As training camp for the 2023-24 NBA season nears, the Los Angeles Lakers have a very strong roster, and a good portion of their starting lineup seems set.
It is certain that LeBron James, Anthony Davis and Austin Reaves will start for them on opening night, barring some very strange developments. It is also presumed that D’Angelo Russell, acquired in February’s Russell Westbrook trade, will start at point guard, although there have been whispers that free agent acquisition Gabe Vincent could steal that spot from him.
The starting small forward spot is a different situation. It could be something of an open competition, or at least a question mark. There are three players, at least conceivably, who could end up getting that role for the Purple and Gold.
Hachimura mostly came off the bench after he arrived in a late January trade, but some, including The Athletic’s Jovan Buha, feel he is on track to move into L.A.’s starting lineup.
If the Japan native does so, he would give the team an ultra-potent starting five. Hachimura, James, Davis, Russell and Reaves can all score off the dribble and get buckets in bunches, which would put tons of pressure on opponents while giving the Lakers the ability to blitz opponents in the first six minutes of each game.
On the other hand, starting Hachimura may relegate him, at times, to being a spectator on offense, something which happened quite often during the regular season. There would be multiple advantages to making him L.A.’s sixth man, and one of them would be an opportunity for a defensive specialist to start instead.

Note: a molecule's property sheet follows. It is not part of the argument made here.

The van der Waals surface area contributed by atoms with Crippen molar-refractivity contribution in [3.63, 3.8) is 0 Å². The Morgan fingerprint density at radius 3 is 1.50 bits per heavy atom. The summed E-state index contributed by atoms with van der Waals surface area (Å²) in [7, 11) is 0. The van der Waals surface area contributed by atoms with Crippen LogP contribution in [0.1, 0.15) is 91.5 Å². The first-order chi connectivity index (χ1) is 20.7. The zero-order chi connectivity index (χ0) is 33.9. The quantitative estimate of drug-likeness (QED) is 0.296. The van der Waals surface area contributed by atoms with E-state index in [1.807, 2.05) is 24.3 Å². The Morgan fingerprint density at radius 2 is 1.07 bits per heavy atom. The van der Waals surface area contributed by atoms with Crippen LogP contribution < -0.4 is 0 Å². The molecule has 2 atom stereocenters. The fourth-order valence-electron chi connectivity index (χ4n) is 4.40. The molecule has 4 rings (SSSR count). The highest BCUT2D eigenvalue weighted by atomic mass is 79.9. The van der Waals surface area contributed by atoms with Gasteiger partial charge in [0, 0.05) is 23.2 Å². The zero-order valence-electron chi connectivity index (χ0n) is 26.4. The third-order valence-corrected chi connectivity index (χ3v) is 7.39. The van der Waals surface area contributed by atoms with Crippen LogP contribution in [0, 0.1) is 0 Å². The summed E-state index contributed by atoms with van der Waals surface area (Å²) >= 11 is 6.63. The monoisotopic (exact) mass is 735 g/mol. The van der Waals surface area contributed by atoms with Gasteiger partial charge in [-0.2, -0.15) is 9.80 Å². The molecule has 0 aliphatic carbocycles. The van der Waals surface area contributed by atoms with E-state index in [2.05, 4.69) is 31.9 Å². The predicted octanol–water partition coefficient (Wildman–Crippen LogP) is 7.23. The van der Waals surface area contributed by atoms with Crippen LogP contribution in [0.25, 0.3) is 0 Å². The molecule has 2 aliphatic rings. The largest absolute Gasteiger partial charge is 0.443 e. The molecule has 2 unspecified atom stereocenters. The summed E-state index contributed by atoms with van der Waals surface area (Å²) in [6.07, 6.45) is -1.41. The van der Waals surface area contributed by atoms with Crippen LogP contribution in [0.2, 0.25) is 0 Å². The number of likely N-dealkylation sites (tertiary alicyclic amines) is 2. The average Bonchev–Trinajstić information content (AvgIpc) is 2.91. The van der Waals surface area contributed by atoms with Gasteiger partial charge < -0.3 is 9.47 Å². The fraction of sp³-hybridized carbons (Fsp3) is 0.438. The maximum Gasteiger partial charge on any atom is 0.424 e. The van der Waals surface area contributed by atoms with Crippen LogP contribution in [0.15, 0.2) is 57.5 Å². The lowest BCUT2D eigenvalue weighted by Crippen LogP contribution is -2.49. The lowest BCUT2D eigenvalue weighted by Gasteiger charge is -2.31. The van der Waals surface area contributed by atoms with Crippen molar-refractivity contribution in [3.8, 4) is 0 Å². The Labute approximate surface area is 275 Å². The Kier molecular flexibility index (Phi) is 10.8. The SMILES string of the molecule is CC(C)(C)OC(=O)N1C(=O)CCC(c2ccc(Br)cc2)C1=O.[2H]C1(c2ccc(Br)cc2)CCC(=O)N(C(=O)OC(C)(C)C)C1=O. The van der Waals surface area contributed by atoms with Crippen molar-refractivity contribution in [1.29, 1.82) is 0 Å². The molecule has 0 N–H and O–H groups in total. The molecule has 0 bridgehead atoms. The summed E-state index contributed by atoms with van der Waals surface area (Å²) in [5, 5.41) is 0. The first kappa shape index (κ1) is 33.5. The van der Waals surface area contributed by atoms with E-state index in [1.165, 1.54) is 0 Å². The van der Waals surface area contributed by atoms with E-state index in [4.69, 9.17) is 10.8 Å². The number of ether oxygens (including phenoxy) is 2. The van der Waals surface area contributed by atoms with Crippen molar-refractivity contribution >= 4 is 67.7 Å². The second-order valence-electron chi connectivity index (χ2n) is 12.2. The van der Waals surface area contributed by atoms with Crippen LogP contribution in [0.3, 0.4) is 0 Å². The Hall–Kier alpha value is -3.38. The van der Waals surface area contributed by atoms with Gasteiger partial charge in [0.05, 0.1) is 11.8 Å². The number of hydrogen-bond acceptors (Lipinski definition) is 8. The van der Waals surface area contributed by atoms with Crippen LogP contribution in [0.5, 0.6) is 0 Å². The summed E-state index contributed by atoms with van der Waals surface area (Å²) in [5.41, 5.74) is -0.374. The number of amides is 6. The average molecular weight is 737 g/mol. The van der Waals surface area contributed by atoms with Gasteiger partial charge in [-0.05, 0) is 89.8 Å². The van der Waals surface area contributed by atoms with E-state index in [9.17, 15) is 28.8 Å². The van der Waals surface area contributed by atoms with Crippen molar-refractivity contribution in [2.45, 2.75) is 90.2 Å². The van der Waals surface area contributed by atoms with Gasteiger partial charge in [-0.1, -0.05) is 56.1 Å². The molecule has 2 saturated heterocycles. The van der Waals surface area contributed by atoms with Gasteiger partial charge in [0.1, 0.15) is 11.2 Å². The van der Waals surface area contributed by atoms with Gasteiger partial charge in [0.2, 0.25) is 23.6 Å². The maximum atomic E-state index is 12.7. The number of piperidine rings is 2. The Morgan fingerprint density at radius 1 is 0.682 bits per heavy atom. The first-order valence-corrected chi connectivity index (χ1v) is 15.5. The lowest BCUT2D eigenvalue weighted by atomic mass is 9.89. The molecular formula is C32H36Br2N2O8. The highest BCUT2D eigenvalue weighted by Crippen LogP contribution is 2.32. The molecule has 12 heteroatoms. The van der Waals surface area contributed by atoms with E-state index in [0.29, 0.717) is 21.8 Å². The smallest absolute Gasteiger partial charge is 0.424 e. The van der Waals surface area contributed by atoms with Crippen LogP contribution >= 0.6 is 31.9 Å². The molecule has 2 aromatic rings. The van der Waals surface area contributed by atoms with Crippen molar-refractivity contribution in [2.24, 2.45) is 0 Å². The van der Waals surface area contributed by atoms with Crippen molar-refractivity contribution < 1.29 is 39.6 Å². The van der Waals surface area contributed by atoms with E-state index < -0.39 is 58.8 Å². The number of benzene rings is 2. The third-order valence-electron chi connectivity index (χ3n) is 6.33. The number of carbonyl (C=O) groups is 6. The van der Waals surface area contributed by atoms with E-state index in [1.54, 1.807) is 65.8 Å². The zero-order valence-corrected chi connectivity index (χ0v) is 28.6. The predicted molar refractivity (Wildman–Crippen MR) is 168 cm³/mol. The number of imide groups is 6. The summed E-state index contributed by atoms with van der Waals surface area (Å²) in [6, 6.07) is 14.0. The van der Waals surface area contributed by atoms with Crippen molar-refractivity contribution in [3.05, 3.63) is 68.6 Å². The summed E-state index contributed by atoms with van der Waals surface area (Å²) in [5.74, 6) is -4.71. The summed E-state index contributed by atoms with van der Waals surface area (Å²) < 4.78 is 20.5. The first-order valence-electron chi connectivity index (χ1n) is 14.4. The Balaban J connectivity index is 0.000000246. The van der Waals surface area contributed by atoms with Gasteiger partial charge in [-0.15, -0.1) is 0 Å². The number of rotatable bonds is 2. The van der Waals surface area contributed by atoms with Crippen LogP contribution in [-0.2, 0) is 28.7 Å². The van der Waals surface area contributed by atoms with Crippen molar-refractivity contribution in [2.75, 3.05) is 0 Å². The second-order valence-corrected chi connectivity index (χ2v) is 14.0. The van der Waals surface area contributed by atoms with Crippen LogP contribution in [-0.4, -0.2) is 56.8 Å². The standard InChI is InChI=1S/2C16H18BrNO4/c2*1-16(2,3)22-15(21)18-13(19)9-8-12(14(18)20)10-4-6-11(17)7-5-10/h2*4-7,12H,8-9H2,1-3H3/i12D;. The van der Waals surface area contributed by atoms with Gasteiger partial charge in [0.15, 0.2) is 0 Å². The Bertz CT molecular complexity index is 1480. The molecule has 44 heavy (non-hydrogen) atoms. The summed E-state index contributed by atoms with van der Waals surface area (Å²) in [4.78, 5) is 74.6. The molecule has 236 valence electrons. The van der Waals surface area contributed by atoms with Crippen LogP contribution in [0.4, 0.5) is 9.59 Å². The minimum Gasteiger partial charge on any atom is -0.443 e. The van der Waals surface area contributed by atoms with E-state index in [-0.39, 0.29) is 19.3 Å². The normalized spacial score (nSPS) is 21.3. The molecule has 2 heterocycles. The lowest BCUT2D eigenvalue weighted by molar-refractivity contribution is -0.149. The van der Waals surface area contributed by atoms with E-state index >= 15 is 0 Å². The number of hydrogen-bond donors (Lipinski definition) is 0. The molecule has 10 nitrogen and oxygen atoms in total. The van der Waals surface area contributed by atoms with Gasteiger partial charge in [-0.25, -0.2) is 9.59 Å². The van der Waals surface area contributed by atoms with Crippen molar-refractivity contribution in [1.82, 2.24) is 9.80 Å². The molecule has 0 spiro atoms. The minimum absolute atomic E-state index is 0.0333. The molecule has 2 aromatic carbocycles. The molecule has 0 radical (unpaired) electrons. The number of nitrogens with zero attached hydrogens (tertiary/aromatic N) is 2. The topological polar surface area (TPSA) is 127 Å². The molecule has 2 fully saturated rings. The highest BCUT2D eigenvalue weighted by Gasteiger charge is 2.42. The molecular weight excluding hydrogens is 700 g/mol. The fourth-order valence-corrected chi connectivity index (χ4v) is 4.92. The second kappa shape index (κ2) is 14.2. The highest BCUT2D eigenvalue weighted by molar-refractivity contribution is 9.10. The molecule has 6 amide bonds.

Vanderbilt, perhaps the Lakers’ best defensive specialist, was their regular starter at small forward last season. In that role, he gave them a versatile defensive ace who could hover around and pick up featured scorers at various positions.
In a late February contest at the Dallas Mavericks, Vanderbilt effectively hounded Luka Doncic while also grabbing 17 rebounds and sparking a comeback from a big deficit that resulted in a win. At times in the first round of the playoffs, he guarded Ja Morant, who is six inches shorter than him.
Of course, the big bugaboo for Vanderbilt is his sporadic 3-point shooting. He shot just 30.3% from that distance in 26 regular season contests with the Lakers and 24.1% in the playoffs. Opposing teams would leave him wide open from the corner, and he would sometimes throw up enough bricks to put a dent in California’s homelessness crisis.
But if Vanderbilt simply shoots around the league average from downtown, he will start to make teams pay for leaving him open while arguably being the Lakers’ best option to start at the 3.
For the last few years, the Lakers lacked a true 3-and-D wing. Now they have at least one in Taurean Prince, a 6-foot-7 forward they signed in free agency earlier this summer.
In addition to being an effective defender, he has a career 3-point accuracy of 37.2%. He shot 38.1% from that distance last season, and he has said his goal is to hit 40% from downtown this coming season.
If he does so, an argument could be made he would be L.A.’s best candidate to start at the 3. Hachimura would then be an instant offense man off the bench, while perhaps Vanderbilt could be used to bring in some energy from the pine.